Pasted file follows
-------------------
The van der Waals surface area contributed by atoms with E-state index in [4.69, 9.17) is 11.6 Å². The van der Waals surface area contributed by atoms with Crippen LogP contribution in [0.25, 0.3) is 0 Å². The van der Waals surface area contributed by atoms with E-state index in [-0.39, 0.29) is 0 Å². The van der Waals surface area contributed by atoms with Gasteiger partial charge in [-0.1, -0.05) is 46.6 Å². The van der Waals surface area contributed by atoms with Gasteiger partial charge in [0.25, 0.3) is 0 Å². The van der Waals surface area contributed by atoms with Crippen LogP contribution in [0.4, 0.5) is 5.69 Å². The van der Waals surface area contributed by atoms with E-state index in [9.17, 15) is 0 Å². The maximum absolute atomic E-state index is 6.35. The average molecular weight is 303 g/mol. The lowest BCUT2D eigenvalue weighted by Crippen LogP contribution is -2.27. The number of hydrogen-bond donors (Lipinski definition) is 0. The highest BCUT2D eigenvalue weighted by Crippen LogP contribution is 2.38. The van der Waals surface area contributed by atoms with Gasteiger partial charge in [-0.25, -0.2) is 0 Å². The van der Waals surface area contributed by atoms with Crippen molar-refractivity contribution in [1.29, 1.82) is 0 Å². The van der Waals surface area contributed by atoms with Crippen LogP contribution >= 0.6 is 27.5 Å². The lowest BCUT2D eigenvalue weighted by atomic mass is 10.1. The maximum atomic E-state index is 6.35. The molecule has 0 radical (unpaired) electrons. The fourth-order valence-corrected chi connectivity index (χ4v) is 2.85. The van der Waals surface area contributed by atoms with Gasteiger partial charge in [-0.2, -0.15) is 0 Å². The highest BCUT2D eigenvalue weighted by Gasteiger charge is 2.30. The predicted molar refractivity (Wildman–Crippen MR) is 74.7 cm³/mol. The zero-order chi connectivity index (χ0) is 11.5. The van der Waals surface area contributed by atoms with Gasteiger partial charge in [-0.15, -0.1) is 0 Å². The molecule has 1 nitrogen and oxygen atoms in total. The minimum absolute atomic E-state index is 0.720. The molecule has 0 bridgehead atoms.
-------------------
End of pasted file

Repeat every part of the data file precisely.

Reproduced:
The van der Waals surface area contributed by atoms with E-state index in [4.69, 9.17) is 11.6 Å². The van der Waals surface area contributed by atoms with Crippen LogP contribution in [0.25, 0.3) is 0 Å². The van der Waals surface area contributed by atoms with E-state index in [-0.39, 0.29) is 0 Å². The van der Waals surface area contributed by atoms with Gasteiger partial charge in [-0.1, -0.05) is 46.6 Å². The van der Waals surface area contributed by atoms with Gasteiger partial charge in [0.25, 0.3) is 0 Å². The van der Waals surface area contributed by atoms with Crippen LogP contribution in [0.4, 0.5) is 5.69 Å². The van der Waals surface area contributed by atoms with E-state index in [9.17, 15) is 0 Å². The maximum absolute atomic E-state index is 6.35. The average molecular weight is 303 g/mol. The lowest BCUT2D eigenvalue weighted by Crippen LogP contribution is -2.27. The number of hydrogen-bond donors (Lipinski definition) is 0. The highest BCUT2D eigenvalue weighted by Crippen LogP contribution is 2.38. The van der Waals surface area contributed by atoms with Gasteiger partial charge in [-0.25, -0.2) is 0 Å². The van der Waals surface area contributed by atoms with Crippen molar-refractivity contribution in [1.29, 1.82) is 0 Å². The van der Waals surface area contributed by atoms with Crippen LogP contribution >= 0.6 is 27.5 Å². The lowest BCUT2D eigenvalue weighted by atomic mass is 10.1. The maximum atomic E-state index is 6.35. The molecule has 0 radical (unpaired) electrons. The fourth-order valence-corrected chi connectivity index (χ4v) is 2.85. The van der Waals surface area contributed by atoms with Gasteiger partial charge in [-0.2, -0.15) is 0 Å². The highest BCUT2D eigenvalue weighted by Gasteiger charge is 2.30. The predicted molar refractivity (Wildman–Crippen MR) is 74.7 cm³/mol. The zero-order chi connectivity index (χ0) is 11.5. The van der Waals surface area contributed by atoms with Gasteiger partial charge in [-0.15, -0.1) is 0 Å². The molecule has 1 nitrogen and oxygen atoms in total. The minimum absolute atomic E-state index is 0.720. The molecule has 0 bridgehead atoms.